Relationship Between Violent Video Games and Massacres

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Nehemiah Griego of New Mexico, a 15 year old pastor’s son, shot his family to death with a gun he stole from his mother’s closet. He considered going to Walmart and shooting the place up but instead spent the day with his 12-year old girlfriend. He thought about killing her parents but didn’t.

We are hearing a lot about the gun he used being an assault rifle. The “assault” rifle was not an assault rifle at all. It was a .22 caliber rifle.

Police described him as emotionless and without affect – desensitized. His only reason for the killings was annoyance with his mother.

What the media is not saying much about is this:

via abcnews

…Griego reportedly gushed to police about his love for violent video games during the interrogation, Houston said. He told police he loved to play Modern Warfare and Grand Theft Auto.

“The suspect was involved heavily in games, violent games, it’s what he was into,” Houston said. “He was quite excited as he discussed this with our investigators.”

Houston said that Griego had occasionally lost touch with his family and then reconnected with them multiple times in his life. He told investigators that his father had taught him how to shoot the weapons and the pair had practiced shooting them together…

The Newtown murderer, Adam Lanza, was addicted to violent video games. He sat in the windowless basement playing violent video games for hours:

James Holmes, the perpetrator of the Aurora movie theater massacre, was obsessed with violent video games:

via Daily Mail UK

…A former classmate from the University of Colorado suggested another cause for the killings, describing Holmes as someone who had lost touch with reality after becoming ‘obsessed’ with video games.

The classmate told the Daily Mail: ‘James was obsessed with computer games and was always playing role-playing games…

The police described Holmes apartment which substantiated the student’s statement:

…After spending hours dismantling the many booby traps set up around James Holmes’ Aurora apartment, police investigated the area and took pictures of the evidence,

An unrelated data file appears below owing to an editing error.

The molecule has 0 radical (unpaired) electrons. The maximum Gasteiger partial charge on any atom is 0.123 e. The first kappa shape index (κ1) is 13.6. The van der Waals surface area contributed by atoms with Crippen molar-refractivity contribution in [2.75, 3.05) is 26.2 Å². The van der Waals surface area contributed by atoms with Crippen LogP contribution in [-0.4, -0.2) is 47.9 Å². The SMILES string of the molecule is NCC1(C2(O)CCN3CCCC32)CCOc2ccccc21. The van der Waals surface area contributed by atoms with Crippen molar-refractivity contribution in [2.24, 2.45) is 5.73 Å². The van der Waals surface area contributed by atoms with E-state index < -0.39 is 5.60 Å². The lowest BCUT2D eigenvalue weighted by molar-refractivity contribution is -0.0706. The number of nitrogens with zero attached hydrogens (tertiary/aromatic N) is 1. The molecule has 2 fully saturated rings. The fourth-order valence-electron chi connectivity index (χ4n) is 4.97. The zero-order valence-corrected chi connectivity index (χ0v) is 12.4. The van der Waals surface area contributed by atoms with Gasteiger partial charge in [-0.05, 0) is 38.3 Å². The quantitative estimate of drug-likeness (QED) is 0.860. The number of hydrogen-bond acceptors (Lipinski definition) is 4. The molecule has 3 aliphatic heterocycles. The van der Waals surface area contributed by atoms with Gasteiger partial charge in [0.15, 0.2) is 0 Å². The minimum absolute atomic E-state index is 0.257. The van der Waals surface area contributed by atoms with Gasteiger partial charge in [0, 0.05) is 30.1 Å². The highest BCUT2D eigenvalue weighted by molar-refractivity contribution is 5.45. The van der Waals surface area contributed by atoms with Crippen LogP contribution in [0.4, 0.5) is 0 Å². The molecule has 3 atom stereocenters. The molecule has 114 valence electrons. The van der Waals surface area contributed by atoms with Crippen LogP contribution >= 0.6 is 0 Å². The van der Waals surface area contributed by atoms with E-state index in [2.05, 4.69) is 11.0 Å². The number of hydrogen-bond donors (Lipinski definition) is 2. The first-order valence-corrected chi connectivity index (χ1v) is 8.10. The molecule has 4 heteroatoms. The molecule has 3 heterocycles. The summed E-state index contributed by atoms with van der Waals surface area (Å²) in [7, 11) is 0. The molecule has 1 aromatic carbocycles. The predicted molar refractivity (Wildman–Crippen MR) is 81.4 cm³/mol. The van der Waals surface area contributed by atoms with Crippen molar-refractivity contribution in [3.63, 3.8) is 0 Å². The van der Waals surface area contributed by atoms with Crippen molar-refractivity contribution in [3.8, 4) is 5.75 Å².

‘I can’t remember which one but it was something like World of Warcraft, one of those where you compete against people on the internet.

‘He did not have much of a life apart from that and doing his work. James seemed like he wanted to be in the game and be one of the characters.

‘It seemed that being online was more important to him than real life. He must have lost his sense of reality, how else can you shoot dozens of people you don’t know?’.

Glimpses into Holmes’ apartment show that he had a poster of the video game Soldiers of Misfortune:

video game poster

 

Jared Lee Loughner was a big gamer. Some more former classmates of the killer say that he  spent most of his time playing video games and listening to heavy metal music like “Drowning Pool.” He played fantasy games as opposed to violent games. He was frequently involved in disputes with other gamers and his forum posts were frightening and strange.

Violent video games were associated with the Columbine  massacre committed by Eric Harris and Dylan Klebold:

via the New York Times

…Jerald Block, a researcher and psychiatrist in Portland, has concluded that Eric Harris and Dylan Klebold went on their shooting rampage at Columbine High School after their parents took away their video game privileges.

They “relied on the virtual world of computer games to express their rage and to spend time, and cutting them off in 1998 sent them into crisis,” he said, according to The Denver Post

A comment from Jason Della Rocca of a blog called Reality Panic (he’s also executive director of the International Game Developer’s Association) was cited on the NY Times blog:

There’s no denying the concern for someone that does something on an extremely excessive basis (be it gaming, watching TV, doing exercise, working, etc.). In most cases, this has more to do with the person than the thing: mental stability, depression, social anxieties, low self-esteem, whatever. Let’s find better ways to help the people and worry less about the “things.”

Yes, I agree, let’s look for ways to better help people and worry less about the “things.” That holds for guns as well as video games.

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